500 Fifth Street, N.W. Washington, DC 20001

NOTICE: The project that is the subject of this report was approved by the Governing Board of the National Research Council, whose members are drawn from the councils of the National Academy of Sciences, the National Academy of Engineering, and the Institute of Medicine. The members of the committee responsible for the report were chosen for their special competences and with regard for appropriate balance.

This study was supported by Contract No. NOI-OD-4-2139 between the National Academy of Sciences and the National Cancer Institute and Grant No. 71685 between the National Academy of Sciences and the American Cancer Society. Any opinions, findings, conclusions, or recommendations expressed in this publication are those of the authors and do not necessarily reflect the view of the organizations or agencies that provided support for this project.

Library of Congress Cataloging-in-Publication Data

Institute of Medicine (U.S.). Committee on Cancer Control in Low- and Middle-Income Countries.

Cancer control opportunities in low- and middle-income countries / Committee on Cancer Control in Low- and Middle-Income Countries, Board on Global Health ; Frank A. Sloan and Hellen Gelband, editors.

p. ; cm.

Includes bibliographical references.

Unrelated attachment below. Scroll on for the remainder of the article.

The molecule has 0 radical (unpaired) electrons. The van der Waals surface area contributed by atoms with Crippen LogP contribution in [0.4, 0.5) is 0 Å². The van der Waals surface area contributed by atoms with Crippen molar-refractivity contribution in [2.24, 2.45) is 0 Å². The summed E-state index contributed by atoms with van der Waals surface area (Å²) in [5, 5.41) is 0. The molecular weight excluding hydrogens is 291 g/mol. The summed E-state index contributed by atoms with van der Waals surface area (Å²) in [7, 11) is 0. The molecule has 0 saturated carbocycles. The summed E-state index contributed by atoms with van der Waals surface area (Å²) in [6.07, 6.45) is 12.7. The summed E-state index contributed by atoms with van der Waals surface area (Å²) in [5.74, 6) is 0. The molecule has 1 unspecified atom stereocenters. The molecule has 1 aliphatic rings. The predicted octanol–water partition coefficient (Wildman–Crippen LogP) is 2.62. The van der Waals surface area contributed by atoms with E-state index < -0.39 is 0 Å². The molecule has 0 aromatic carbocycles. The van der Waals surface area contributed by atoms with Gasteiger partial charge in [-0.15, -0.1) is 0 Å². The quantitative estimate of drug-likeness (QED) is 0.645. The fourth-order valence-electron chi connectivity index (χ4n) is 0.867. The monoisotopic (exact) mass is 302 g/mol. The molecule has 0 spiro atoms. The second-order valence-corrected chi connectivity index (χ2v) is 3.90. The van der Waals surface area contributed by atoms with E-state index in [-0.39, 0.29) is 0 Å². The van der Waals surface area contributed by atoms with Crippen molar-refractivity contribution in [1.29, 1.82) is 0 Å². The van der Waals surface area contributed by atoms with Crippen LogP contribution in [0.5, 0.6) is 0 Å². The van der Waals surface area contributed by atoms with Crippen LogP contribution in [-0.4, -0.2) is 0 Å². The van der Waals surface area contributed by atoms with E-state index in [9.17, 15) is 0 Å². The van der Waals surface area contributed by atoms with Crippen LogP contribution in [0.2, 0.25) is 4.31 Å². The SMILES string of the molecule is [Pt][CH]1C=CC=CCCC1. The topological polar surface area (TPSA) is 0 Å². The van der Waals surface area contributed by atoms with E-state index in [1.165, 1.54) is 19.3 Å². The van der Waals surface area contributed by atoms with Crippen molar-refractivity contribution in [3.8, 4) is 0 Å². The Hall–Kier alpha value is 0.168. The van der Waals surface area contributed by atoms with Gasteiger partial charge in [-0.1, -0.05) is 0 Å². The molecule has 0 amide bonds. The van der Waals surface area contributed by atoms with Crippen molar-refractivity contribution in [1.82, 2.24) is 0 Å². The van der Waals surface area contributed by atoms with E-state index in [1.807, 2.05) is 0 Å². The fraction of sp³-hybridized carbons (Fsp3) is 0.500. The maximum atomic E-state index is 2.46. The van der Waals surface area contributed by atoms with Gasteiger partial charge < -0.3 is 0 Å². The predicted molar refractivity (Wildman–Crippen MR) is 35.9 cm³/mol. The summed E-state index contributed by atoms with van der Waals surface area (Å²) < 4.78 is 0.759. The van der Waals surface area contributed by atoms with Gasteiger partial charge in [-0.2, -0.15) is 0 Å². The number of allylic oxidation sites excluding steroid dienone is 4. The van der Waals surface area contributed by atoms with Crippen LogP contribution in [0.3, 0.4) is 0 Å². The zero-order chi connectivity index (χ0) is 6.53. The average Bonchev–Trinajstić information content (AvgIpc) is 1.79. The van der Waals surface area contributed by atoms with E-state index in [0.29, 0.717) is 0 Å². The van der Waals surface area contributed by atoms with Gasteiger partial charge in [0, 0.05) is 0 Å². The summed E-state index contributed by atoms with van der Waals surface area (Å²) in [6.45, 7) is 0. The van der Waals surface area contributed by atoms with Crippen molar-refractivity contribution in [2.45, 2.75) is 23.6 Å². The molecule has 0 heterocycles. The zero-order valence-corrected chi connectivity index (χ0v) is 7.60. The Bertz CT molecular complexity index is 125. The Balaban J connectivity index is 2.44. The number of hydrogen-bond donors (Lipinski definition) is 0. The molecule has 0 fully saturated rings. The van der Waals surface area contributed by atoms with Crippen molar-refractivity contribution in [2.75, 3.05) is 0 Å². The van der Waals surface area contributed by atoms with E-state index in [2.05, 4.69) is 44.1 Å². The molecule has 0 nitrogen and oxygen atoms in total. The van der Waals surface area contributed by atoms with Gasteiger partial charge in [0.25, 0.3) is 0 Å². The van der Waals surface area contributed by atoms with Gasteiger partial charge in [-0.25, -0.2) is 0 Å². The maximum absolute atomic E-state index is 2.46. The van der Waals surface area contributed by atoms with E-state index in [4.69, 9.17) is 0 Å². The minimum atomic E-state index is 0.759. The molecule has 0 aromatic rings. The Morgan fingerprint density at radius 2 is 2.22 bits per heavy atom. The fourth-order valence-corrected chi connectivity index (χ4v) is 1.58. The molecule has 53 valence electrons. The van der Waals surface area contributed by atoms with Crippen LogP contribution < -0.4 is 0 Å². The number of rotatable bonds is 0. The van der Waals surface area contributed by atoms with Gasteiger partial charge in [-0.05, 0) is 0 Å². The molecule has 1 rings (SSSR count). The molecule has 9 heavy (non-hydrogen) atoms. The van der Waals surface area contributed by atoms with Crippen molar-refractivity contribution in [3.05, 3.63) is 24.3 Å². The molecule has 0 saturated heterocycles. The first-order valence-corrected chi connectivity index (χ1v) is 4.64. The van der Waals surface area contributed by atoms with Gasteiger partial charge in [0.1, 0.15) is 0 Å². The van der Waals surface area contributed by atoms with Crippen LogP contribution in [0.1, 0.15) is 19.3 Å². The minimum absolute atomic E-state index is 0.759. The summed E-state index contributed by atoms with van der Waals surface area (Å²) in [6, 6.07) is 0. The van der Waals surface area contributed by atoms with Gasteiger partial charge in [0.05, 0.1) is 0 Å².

ISBN-13: 978-0-309-10384-8 (pbk.)

ISBN-10: 0-309-10384-3 (pbk.)

1. Cancer—Developing countries—Prevention. 2. Cancer—Economic aspects—Developing countries. 3. Cancer—Prevention—International cooperation. I. Sloan, Frank A. II. Gelband, Hellen. III. Title.

[DNLM: 1. Neoplasms—prevention & control. 2. Developing Countries. 3. Health Care Rationing. 4. International Cooperation. 5. Neoplasms—economics. QZ 200 I43845 2006]

RA645.C3I55 2006



Additional copies of this report are available from the

National Academies Press,

500 Fifth Street, N.W., Lockbox 285, Washington, DC 20055; (800) 624-6242 or (202) 334-3313 (in the Washington metropolitan area); Internet,

For more information about the Institute of Medicine, visit the IOM home page at:

Copyright 2007 by the National Academy of Sciences. All rights reserved.

Printed in the United States of America.

The serpent has been a symbol of long life, healing, and knowledge among almost all cultures and religions since the beginning of recorded history. The serpent adopted as a logotype by the Institute of Medicine is a relief carving from ancient Greece, now held by the Staatliche Museen in Berlin.

The National Academies of Sciences, Engineering, and Medicine
500 Fifth St. N.W. | Washington, D.C. 20001

Copyright © National Academy of Sciences. All rights reserved.
Terms of Use and Privacy Statement